The Jesus Prayer

Monk Praying in SunsetThe Desert Fathers and Mothers were the first to write about the Prayer of the Heart, also known as the Jesus Prayer. The Prayer of the Heart is a prayer, repeated over and over, that unites heart, body and mind in rhythm with a simple phrase.

The Jesus Prayer over the centuries has been at the heart of Eastern Orthodox Christian spirituality. In the mid-nineteenth century, an anonymous pilgrim in Russia, suffering grief over the death of his wife, began to travel the countryside, looking for holy advisers to help him learn how to “pray without ceasing” (1 Thessalonians 5:17). A holy man told him about the Jesus prayer, which, if repeated over and over, would become a part of him, even in his dreams. The pilgrim wrote about his journey with the prayer, and how he touched the lives of many other people, in the spiritual classic, The Way of a Pilgrim.

The Jesus prayer is repeated again and again, in the simple belief that calling on the name of Jesus has its own power, according to the scripture: “Everyone who calls on the name of the LORD shall be saved” (Joel 2:32). Many Christians have found that the practice of the Jesus Prayer helps them particularly in times of trouble, pain or stress; when one cannot think of the proper words to ask God for help, the simple repetition of the Jesus Prayer brings comfort.

The Jesus Prayer takes its classic form from the cry of Bartimaeus (Mark 10:46-52):

Lord Jesus Christ, Son of God, have mercy on me, a sinner!

There are many variations:

Jesus Christ, Son of David, have mercy on me.                                                              Jesus Christ, have mercy on me.                                                                                     Jesus Christ, Son of God, have mercy on me.                                                                  Lord, have mercy; Christ, have mercy; Lord, have mercy.

If you pray the Jesus prayer, you may choose whichever variation you prefer. The advantage of the classic form, in boldface above, is that it may be prayed in rhythm with your breathing:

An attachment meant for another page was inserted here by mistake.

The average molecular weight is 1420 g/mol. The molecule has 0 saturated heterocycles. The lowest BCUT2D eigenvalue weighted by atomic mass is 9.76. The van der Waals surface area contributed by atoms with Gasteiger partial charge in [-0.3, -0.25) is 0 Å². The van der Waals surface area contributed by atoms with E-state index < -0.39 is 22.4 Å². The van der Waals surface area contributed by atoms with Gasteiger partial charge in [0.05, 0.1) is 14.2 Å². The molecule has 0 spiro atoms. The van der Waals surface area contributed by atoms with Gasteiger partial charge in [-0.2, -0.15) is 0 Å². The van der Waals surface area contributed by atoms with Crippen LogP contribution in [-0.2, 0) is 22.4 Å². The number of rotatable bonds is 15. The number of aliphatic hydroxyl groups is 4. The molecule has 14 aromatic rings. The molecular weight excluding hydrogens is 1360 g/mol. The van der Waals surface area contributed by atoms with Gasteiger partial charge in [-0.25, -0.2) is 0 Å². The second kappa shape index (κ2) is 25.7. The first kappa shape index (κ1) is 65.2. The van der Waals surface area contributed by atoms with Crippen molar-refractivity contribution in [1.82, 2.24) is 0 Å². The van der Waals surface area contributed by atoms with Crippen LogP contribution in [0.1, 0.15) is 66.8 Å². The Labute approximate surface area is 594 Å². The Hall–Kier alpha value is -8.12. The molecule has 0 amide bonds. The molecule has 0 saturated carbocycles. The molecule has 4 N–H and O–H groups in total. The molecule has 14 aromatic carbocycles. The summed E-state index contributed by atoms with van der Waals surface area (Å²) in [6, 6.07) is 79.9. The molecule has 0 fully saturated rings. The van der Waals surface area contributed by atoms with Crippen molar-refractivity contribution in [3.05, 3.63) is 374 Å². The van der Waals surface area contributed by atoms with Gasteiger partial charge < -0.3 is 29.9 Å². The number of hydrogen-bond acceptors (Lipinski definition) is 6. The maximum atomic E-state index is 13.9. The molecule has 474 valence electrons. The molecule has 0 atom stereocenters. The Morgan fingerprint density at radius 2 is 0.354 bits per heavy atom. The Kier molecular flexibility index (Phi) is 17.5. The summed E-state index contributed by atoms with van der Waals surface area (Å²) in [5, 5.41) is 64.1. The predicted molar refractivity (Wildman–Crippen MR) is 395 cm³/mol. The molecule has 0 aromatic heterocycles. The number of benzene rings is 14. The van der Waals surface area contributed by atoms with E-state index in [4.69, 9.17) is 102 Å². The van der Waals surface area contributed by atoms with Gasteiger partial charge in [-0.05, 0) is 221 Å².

(Inhale) Lord Jesus Christ, Son of God …. [breathe IN the blessing of the Lord]          (Exhale) Have mercy on me, a sinner. [breathe OUT your sins]

The last phrase, “a sinner,” may seem harsh, but of course it is the truth – and praying this prayer allows us to admit the truth of who we are, and put our whole trust in Christ’s grace and love.

To practice this prayer, try the following steps: Set for yourself a certain amount of time during which you wish to pray the prayer (say, fifteen or twenty minutes), or a certain number of repetitions, which you may count with the assistance of a rosary or a knotted rope. To begin: place yourself in a place of absolute silence, undistracted. Lights should be dim to avoid visual distractions. Focus on the heart, the spiritual center of your being, head bowed, attending to your breathing. Pray in rhythm with your breathing. If you like, use a rosary to count repetitions.

When you will be worthy of the gift of ceaseless prayer in the heart, then you will have reached the summit of all virtues and become a dwelling place of the Holy Spirit; then the prayer will not cease, whether you sit, walk, eat, drink, or do anything else. Even in deep sleep, prayer will be active in you without any effort, for even when it is externally silent, it continues secretly to act within. Fathers Callistus and Ignatius

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